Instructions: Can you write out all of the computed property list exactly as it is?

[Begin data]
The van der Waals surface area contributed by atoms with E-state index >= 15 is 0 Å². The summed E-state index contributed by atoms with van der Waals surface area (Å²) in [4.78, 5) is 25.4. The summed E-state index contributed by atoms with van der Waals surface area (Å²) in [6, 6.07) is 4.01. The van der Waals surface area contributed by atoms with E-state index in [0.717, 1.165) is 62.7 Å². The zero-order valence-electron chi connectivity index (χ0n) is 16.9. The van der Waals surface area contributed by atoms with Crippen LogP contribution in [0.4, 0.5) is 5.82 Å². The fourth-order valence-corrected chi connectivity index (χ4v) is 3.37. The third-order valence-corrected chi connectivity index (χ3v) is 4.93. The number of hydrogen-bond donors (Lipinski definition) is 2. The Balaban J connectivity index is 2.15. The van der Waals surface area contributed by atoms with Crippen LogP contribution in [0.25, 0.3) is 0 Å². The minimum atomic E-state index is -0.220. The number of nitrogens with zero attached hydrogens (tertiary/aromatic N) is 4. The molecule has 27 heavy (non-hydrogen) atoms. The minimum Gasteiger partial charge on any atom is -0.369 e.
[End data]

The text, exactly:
The van der Waals surface area contributed by atoms with E-state index >= 15 is 0 Å². The summed E-state index contributed by atoms with van der Waals surface area (Å²) in [4.78, 5) is 25.4. The summed E-state index contributed by atoms with van der Waals surface area (Å²) in [6, 6.07) is 4.01. The van der Waals surface area contributed by atoms with E-state index in [0.717, 1.165) is 62.7 Å². The zero-order valence-electron chi connectivity index (χ0n) is 16.9. The van der Waals surface area contributed by atoms with Crippen LogP contribution in [0.4, 0.5) is 5.82 Å². The fourth-order valence-corrected chi connectivity index (χ4v) is 3.37. The third-order valence-corrected chi connectivity index (χ3v) is 4.93. The number of hydrogen-bond donors (Lipinski definition) is 2. The Balaban J connectivity index is 2.15. The van der Waals surface area contributed by atoms with Crippen LogP contribution in [0.25, 0.3) is 0 Å². The minimum atomic E-state index is -0.220. The number of nitrogens with zero attached hydrogens (tertiary/aromatic N) is 4. The molecule has 27 heavy (non-hydrogen) atoms. The minimum Gasteiger partial charge on any atom is -0.369 e.